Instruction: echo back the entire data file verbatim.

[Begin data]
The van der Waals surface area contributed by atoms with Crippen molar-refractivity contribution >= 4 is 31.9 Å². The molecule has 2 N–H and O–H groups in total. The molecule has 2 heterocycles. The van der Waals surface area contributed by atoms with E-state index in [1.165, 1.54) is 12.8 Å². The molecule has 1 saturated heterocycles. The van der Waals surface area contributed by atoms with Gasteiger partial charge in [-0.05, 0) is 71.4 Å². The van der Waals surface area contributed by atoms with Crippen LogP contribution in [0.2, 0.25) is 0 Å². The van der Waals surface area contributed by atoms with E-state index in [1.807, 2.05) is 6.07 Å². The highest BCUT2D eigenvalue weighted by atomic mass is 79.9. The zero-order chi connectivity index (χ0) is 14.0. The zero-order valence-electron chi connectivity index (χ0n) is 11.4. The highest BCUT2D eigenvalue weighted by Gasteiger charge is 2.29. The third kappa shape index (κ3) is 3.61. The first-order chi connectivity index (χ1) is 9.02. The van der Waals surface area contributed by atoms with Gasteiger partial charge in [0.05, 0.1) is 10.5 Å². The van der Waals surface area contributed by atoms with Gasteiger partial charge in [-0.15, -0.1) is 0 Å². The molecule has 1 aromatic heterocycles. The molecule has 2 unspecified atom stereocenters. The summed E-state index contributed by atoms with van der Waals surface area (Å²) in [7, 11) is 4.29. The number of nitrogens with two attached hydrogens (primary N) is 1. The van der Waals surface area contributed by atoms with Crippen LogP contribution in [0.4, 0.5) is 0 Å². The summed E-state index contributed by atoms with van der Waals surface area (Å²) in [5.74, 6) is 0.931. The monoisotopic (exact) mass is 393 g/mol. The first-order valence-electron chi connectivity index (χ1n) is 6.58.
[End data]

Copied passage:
The van der Waals surface area contributed by atoms with Crippen molar-refractivity contribution >= 4 is 31.9 Å². The molecule has 2 N–H and O–H groups in total. The molecule has 2 heterocycles. The van der Waals surface area contributed by atoms with E-state index in [1.165, 1.54) is 12.8 Å². The molecule has 1 saturated heterocycles. The van der Waals surface area contributed by atoms with Gasteiger partial charge in [-0.05, 0) is 71.4 Å². The van der Waals surface area contributed by atoms with Crippen LogP contribution in [0.2, 0.25) is 0 Å². The van der Waals surface area contributed by atoms with E-state index in [1.807, 2.05) is 6.07 Å². The highest BCUT2D eigenvalue weighted by atomic mass is 79.9. The zero-order chi connectivity index (χ0) is 14.0. The zero-order valence-electron chi connectivity index (χ0n) is 11.4. The highest BCUT2D eigenvalue weighted by Gasteiger charge is 2.29. The third kappa shape index (κ3) is 3.61. The first-order chi connectivity index (χ1) is 9.02. The van der Waals surface area contributed by atoms with Gasteiger partial charge in [0.05, 0.1) is 10.5 Å². The van der Waals surface area contributed by atoms with Gasteiger partial charge in [-0.15, -0.1) is 0 Å². The molecule has 1 aromatic heterocycles. The molecule has 2 unspecified atom stereocenters. The summed E-state index contributed by atoms with van der Waals surface area (Å²) in [7, 11) is 4.29. The number of nitrogens with two attached hydrogens (primary N) is 1. The van der Waals surface area contributed by atoms with Crippen LogP contribution in [0.4, 0.5) is 0 Å². The summed E-state index contributed by atoms with van der Waals surface area (Å²) in [5.74, 6) is 0.931. The monoisotopic (exact) mass is 393 g/mol. The first-order valence-electron chi connectivity index (χ1n) is 6.58.